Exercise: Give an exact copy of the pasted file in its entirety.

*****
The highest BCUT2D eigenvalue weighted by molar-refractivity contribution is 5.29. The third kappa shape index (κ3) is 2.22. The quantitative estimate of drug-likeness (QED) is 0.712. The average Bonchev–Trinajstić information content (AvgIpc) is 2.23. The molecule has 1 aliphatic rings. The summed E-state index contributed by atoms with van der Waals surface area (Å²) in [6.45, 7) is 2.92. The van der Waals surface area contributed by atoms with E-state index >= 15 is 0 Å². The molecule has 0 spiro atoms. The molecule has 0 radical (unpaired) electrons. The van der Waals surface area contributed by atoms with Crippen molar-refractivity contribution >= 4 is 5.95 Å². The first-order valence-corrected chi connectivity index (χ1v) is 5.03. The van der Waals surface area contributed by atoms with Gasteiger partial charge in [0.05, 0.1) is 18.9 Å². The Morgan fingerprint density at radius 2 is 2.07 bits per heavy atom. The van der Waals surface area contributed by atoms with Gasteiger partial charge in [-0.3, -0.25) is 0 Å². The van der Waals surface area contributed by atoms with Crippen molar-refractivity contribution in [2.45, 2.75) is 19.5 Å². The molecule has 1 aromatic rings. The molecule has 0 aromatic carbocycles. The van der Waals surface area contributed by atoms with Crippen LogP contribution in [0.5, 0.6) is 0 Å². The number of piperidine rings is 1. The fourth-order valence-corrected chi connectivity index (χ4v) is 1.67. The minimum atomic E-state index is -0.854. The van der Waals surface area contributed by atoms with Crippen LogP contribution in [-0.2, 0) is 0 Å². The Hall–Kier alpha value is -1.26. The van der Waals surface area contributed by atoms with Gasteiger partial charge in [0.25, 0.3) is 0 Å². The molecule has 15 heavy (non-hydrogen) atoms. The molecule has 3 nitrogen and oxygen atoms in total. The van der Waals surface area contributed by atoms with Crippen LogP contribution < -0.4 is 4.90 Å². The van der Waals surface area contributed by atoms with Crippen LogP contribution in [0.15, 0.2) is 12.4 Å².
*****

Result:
The highest BCUT2D eigenvalue weighted by molar-refractivity contribution is 5.29. The third kappa shape index (κ3) is 2.22. The quantitative estimate of drug-likeness (QED) is 0.712. The average Bonchev–Trinajstić information content (AvgIpc) is 2.23. The molecule has 1 aliphatic rings. The summed E-state index contributed by atoms with van der Waals surface area (Å²) in [6.45, 7) is 2.92. The van der Waals surface area contributed by atoms with E-state index >= 15 is 0 Å². The molecule has 0 spiro atoms. The molecule has 0 radical (unpaired) electrons. The van der Waals surface area contributed by atoms with Crippen molar-refractivity contribution >= 4 is 5.95 Å². The first-order valence-corrected chi connectivity index (χ1v) is 5.03. The van der Waals surface area contributed by atoms with Gasteiger partial charge in [0.05, 0.1) is 18.9 Å². The Morgan fingerprint density at radius 2 is 2.07 bits per heavy atom. The van der Waals surface area contributed by atoms with Gasteiger partial charge in [-0.3, -0.25) is 0 Å². The van der Waals surface area contributed by atoms with Crippen molar-refractivity contribution in [2.45, 2.75) is 19.5 Å². The molecule has 1 aromatic rings. The molecule has 0 aromatic carbocycles. The van der Waals surface area contributed by atoms with Crippen LogP contribution in [0.5, 0.6) is 0 Å². The number of piperidine rings is 1. The fourth-order valence-corrected chi connectivity index (χ4v) is 1.67. The minimum atomic E-state index is -0.854. The van der Waals surface area contributed by atoms with Crippen LogP contribution in [-0.2, 0) is 0 Å². The Hall–Kier alpha value is -1.26. The van der Waals surface area contributed by atoms with Gasteiger partial charge in [0.25, 0.3) is 0 Å². The molecule has 15 heavy (non-hydrogen) atoms. The molecule has 3 nitrogen and oxygen atoms in total. The van der Waals surface area contributed by atoms with Crippen LogP contribution < -0.4 is 4.90 Å². The van der Waals surface area contributed by atoms with Crippen LogP contribution in [0.15, 0.2) is 12.4 Å².